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MORE than two-thirds of Brits think the NHS in underfunded, including a majority of Tory voters, a damning new poll published today reveals.
The Opinium survey — commissioned by Keep Our NHS Public (KONP) — shows 67 per cent of all voters and 58 per cent of Conservative supporters want austerity-hit health services to receive more cash.
Nearly seven in 10 of the 2,000 adults consulted think the NHS is performing badly, with 55 per cent blaming Downing Street for the deterioration in services, which have also been hit by national strikes since December over plummeting take-home pay and worsening patient safety.
Close to three-quarters — 72 per cent — want the health service to be a “fully or mostly public service,” the poll also shows.
It came ahead of what is expected to be a massive national demonstration in central London on Saturday, when the more than 50 organisations involved in the KONP-founded SOS NHS campaign will gather to demand better.
KONP co-chairman Dr Tony O’Sullivan said: “These results send a clear message to the government that the public are crying out for a return to a properly funded health service with shorter waiting lists, accessible emergency care, and a content workforce.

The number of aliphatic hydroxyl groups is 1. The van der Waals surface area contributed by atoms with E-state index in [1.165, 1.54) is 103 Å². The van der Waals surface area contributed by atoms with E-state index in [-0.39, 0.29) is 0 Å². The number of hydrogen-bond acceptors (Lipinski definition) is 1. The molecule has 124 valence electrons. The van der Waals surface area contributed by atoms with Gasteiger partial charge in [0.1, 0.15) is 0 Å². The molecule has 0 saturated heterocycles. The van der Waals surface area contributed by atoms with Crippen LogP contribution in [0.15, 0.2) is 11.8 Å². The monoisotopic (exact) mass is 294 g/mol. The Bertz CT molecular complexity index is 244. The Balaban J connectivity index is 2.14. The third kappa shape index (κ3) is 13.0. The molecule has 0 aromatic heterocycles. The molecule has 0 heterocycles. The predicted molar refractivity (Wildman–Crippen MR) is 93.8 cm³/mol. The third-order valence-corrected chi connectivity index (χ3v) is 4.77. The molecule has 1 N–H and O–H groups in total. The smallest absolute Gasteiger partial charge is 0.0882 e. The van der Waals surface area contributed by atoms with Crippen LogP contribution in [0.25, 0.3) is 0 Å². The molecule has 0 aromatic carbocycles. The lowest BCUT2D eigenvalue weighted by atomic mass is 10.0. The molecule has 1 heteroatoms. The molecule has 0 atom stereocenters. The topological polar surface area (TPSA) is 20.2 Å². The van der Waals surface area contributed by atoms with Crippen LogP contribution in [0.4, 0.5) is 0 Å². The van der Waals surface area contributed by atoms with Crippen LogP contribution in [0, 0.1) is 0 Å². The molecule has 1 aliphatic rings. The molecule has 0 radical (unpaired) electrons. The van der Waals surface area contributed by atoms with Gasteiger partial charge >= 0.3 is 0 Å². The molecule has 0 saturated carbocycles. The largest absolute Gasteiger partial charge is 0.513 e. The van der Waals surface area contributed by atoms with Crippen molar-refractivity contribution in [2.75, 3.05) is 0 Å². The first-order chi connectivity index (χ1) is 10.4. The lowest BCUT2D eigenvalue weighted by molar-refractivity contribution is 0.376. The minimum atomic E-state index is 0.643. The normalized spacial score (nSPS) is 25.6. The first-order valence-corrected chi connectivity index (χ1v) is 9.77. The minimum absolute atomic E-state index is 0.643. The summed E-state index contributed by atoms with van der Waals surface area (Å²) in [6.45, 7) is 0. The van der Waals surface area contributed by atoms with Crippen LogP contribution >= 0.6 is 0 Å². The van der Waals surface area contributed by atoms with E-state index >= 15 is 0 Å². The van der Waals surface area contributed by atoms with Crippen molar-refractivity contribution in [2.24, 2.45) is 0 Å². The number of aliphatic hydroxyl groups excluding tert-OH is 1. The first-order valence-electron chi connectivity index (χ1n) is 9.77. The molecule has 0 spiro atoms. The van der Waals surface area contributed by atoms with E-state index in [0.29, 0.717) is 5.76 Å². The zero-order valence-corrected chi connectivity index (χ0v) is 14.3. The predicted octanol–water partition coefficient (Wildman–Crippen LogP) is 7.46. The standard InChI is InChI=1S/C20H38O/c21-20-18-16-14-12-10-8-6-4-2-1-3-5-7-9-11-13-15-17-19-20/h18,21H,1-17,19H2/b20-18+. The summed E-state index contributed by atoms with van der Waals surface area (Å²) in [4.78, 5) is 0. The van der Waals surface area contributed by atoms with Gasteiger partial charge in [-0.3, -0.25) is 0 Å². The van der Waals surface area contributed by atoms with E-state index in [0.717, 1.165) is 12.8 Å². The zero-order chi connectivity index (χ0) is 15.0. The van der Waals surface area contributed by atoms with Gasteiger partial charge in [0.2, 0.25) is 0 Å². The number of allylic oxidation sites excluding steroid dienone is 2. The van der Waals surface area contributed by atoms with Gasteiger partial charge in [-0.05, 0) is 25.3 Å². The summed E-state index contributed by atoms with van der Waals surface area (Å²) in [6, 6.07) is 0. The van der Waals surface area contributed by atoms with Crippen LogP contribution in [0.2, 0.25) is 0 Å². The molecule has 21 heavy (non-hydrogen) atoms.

“In 2010 when the NHS was well funded, it was independently ranked as the best healthcare system on the planet — and it can be again.
“There must be an end to the misery of avoidable deaths and staff burnout.”
Campaigners have repeatedly demanded more cash for services and higher pay settlements as well as an end to creeping privatisation amid predictions there could be about 500 avoidable deaths happening every week across the NHS.
Record high treatment waiting lists — exacerbated by the Covid-19 pandemic — have soared alongside recruitment shortfalls, with the health service currently reporting more than 132,000 vacancies.
Dr Sullivan added: “It's now obvious that Conservative politicians’ hollow talk of ‘record funding' simply does not wash with the public, with the majority of those surveyed rightly blaming them for the NHS crisis.”
The retired consultant paediatrician urged Prime Minister Rishi Sunak and Health Secretary Steve Barclay to “listen to what the public are saying.”
The Department of Health and Social Care claims it is investing record amounts in the NHS and the number of people employed in healthcare is now growing.
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